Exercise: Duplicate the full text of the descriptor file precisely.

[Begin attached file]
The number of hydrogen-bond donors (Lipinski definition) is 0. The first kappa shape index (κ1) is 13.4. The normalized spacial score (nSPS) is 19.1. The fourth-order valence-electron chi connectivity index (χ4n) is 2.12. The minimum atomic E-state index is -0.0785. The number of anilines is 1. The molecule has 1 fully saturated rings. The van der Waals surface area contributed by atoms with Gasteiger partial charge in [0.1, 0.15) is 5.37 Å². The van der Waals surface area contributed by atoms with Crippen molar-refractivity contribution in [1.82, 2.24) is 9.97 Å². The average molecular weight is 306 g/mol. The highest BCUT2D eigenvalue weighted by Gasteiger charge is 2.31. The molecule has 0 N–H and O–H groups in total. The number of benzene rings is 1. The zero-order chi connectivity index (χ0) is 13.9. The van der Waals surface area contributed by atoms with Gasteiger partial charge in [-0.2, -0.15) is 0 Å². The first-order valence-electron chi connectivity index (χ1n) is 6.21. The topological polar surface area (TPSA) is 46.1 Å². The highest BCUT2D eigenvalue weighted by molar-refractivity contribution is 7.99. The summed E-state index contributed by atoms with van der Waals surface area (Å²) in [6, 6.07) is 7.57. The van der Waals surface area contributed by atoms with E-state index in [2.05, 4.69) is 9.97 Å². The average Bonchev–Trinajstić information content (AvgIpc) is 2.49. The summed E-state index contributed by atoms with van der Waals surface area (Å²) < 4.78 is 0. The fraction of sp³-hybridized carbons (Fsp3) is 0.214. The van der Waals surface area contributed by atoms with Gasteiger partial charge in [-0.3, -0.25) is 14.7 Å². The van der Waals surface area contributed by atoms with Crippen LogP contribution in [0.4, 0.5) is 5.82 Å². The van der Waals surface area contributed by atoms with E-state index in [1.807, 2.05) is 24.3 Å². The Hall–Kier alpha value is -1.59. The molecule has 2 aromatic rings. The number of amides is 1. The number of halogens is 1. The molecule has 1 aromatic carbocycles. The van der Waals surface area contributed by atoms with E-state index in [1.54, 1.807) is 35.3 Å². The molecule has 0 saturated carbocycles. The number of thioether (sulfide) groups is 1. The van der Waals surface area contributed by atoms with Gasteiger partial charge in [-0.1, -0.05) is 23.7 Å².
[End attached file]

The number of hydrogen-bond donors (Lipinski definition) is 0. The first kappa shape index (κ1) is 13.4. The normalized spacial score (nSPS) is 19.1. The fourth-order valence-electron chi connectivity index (χ4n) is 2.12. The minimum atomic E-state index is -0.0785. The number of anilines is 1. The molecule has 1 fully saturated rings. The van der Waals surface area contributed by atoms with Gasteiger partial charge in [0.1, 0.15) is 5.37 Å². The van der Waals surface area contributed by atoms with Crippen molar-refractivity contribution in [1.82, 2.24) is 9.97 Å². The average molecular weight is 306 g/mol. The highest BCUT2D eigenvalue weighted by Gasteiger charge is 2.31. The molecule has 0 N–H and O–H groups in total. The number of benzene rings is 1. The zero-order chi connectivity index (χ0) is 13.9. The van der Waals surface area contributed by atoms with Gasteiger partial charge in [-0.2, -0.15) is 0 Å². The first-order valence-electron chi connectivity index (χ1n) is 6.21. The topological polar surface area (TPSA) is 46.1 Å². The highest BCUT2D eigenvalue weighted by molar-refractivity contribution is 7.99. The summed E-state index contributed by atoms with van der Waals surface area (Å²) in [6, 6.07) is 7.57. The van der Waals surface area contributed by atoms with E-state index in [2.05, 4.69) is 9.97 Å². The average Bonchev–Trinajstić information content (AvgIpc) is 2.49. The summed E-state index contributed by atoms with van der Waals surface area (Å²) < 4.78 is 0. The fraction of sp³-hybridized carbons (Fsp3) is 0.214. The van der Waals surface area contributed by atoms with Gasteiger partial charge in [-0.3, -0.25) is 14.7 Å². The van der Waals surface area contributed by atoms with Crippen LogP contribution in [0.4, 0.5) is 5.82 Å². The van der Waals surface area contributed by atoms with E-state index in [1.807, 2.05) is 24.3 Å². The Hall–Kier alpha value is -1.59. The molecule has 2 aromatic rings. The number of amides is 1. The number of halogens is 1. The molecule has 1 aromatic carbocycles. The van der Waals surface area contributed by atoms with E-state index in [1.54, 1.807) is 35.3 Å². The molecule has 0 saturated carbocycles. The number of thioether (sulfide) groups is 1. The van der Waals surface area contributed by atoms with Gasteiger partial charge in [-0.1, -0.05) is 23.7 Å².